Menthol tobacco use is correlated with mental health symptoms in a national sample of young adults: implications for future health risks and policy recommendations

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Abstract

Background: Depression and anxiety are correlated with greater nicotine dependence, smoking persistence, and relapse back to smoking after a quit attempt. Menthol cigarette smoking, which is prevalent in young adults, is associated with nicotine dependence, progression to regular smoking, and worse cessation outcomes than non-menthol smoking. Few have established a link between menthol tobacco use, beyond just smoking, with mental health in this high-risk age group. This study examined the association of menthol tobacco use to anxiety and depression in a national sample of young adults. Methods: Data were from Waves 1 through 7 (n = 9720, weighted) of the Truth Initiative Young Adult Cohort, a national sample of men and women aged 18 to 34 assessed every 6-months. Demographics, past 30-day use of non-menthol and menthol tobacco products, and current alcohol, marijuana, and other drug use were assessed among those with depression and anxiety. Results: Thirty nine percent of current tobacco users used menthol as their preferred brand. Using a cross-sectional analysis (collapsed across waves), past 30-day menthol tobacco was uniquely associated with greater odds of both depression and anxiety, beyond the effects of demographic and substance correlates and non-menthol tobacco product use. Conclusions: Menthol is disproportionately used among young adults tobacco users with mental health problems, above and beyond the impact of a variety of other mental health and tobacco use risk factors. Findings suggest a strong link between menthol tobacco use and poor health outcomes. Policies should be developed to deter menthol tobacco use in vulnerable groups.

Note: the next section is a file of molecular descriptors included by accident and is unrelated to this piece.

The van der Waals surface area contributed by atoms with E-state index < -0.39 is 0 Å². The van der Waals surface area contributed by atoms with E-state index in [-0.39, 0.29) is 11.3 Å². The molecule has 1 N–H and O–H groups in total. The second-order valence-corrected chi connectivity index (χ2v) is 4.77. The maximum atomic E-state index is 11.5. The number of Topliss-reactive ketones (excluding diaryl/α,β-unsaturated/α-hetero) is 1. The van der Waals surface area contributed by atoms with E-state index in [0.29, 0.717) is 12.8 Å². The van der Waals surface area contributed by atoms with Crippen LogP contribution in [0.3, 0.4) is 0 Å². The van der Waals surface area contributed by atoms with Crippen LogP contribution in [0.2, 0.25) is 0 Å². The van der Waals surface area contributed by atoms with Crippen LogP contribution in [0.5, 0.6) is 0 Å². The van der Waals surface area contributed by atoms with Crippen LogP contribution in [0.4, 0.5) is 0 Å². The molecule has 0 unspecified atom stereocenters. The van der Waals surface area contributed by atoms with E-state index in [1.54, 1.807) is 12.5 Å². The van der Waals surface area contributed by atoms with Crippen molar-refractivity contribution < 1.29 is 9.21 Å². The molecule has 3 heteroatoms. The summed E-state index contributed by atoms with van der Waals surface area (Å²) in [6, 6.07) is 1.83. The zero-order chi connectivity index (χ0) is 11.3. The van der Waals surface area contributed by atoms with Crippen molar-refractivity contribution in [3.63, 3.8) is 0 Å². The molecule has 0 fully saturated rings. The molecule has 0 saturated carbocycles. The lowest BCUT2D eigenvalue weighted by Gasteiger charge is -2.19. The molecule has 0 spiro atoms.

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Cohn, A. M., Johnson, A. L., Hair, E., Rath, J. M., & Villanti, A. C. (2016). Menthol tobacco use is correlated with mental health symptoms in a national sample of young adults: implications for future health risks and policy recommendations. Tobacco Induced Diseases, 14(1). https://doi.org/10.1186/s12971-015-0066-3

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